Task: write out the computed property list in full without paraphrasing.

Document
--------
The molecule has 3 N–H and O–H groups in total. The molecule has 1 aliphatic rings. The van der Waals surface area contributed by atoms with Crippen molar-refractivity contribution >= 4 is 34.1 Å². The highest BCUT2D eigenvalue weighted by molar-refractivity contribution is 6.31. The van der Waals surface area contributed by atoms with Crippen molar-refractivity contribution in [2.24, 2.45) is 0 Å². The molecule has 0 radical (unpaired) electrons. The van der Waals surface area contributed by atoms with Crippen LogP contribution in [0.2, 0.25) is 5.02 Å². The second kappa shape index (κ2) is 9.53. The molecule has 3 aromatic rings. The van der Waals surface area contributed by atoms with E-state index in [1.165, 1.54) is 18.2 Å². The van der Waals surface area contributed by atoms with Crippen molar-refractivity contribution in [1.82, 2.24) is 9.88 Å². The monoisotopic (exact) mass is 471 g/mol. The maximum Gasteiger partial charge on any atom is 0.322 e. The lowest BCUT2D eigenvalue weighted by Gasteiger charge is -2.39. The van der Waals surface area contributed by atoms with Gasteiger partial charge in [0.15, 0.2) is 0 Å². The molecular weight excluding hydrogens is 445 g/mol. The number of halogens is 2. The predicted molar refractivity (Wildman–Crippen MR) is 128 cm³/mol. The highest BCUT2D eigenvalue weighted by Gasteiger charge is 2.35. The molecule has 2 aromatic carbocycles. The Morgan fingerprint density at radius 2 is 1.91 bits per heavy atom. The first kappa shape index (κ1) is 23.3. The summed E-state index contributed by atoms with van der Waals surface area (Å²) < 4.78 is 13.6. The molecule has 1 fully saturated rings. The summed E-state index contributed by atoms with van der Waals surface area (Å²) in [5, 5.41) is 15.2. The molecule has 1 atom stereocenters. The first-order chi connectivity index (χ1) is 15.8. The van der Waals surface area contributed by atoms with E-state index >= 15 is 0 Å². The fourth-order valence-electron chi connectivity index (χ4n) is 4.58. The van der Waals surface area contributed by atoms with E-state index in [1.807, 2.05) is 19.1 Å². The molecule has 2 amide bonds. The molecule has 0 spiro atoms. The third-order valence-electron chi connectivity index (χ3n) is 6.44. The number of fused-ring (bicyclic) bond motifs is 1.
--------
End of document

The molecule has 3 N–H and O–H groups in total. The molecule has 1 aliphatic rings. The van der Waals surface area contributed by atoms with Crippen molar-refractivity contribution >= 4 is 34.1 Å². The highest BCUT2D eigenvalue weighted by molar-refractivity contribution is 6.31. The van der Waals surface area contributed by atoms with Crippen molar-refractivity contribution in [2.24, 2.45) is 0 Å². The molecule has 0 radical (unpaired) electrons. The van der Waals surface area contributed by atoms with Crippen LogP contribution in [0.2, 0.25) is 5.02 Å². The second kappa shape index (κ2) is 9.53. The molecule has 3 aromatic rings. The van der Waals surface area contributed by atoms with E-state index in [1.165, 1.54) is 18.2 Å². The van der Waals surface area contributed by atoms with Crippen molar-refractivity contribution in [1.82, 2.24) is 9.88 Å². The monoisotopic (exact) mass is 471 g/mol. The maximum Gasteiger partial charge on any atom is 0.322 e. The lowest BCUT2D eigenvalue weighted by Gasteiger charge is -2.39. The van der Waals surface area contributed by atoms with Gasteiger partial charge in [0.15, 0.2) is 0 Å². The molecular weight excluding hydrogens is 445 g/mol. The number of halogens is 2. The predicted molar refractivity (Wildman–Crippen MR) is 128 cm³/mol. The highest BCUT2D eigenvalue weighted by Gasteiger charge is 2.35. The molecule has 2 aromatic carbocycles. The Morgan fingerprint density at radius 2 is 1.91 bits per heavy atom. The first kappa shape index (κ1) is 23.3. The summed E-state index contributed by atoms with van der Waals surface area (Å²) < 4.78 is 13.6. The molecule has 1 fully saturated rings. The summed E-state index contributed by atoms with van der Waals surface area (Å²) in [5, 5.41) is 15.2. The molecule has 1 atom stereocenters. The first-order chi connectivity index (χ1) is 15.8. The van der Waals surface area contributed by atoms with E-state index >= 15 is 0 Å². The fourth-order valence-electron chi connectivity index (χ4n) is 4.58. The van der Waals surface area contributed by atoms with E-state index in [1.807, 2.05) is 19.1 Å². The molecule has 2 amide bonds. The molecule has 0 spiro atoms. The third-order valence-electron chi connectivity index (χ3n) is 6.44. The number of fused-ring (bicyclic) bond motifs is 1.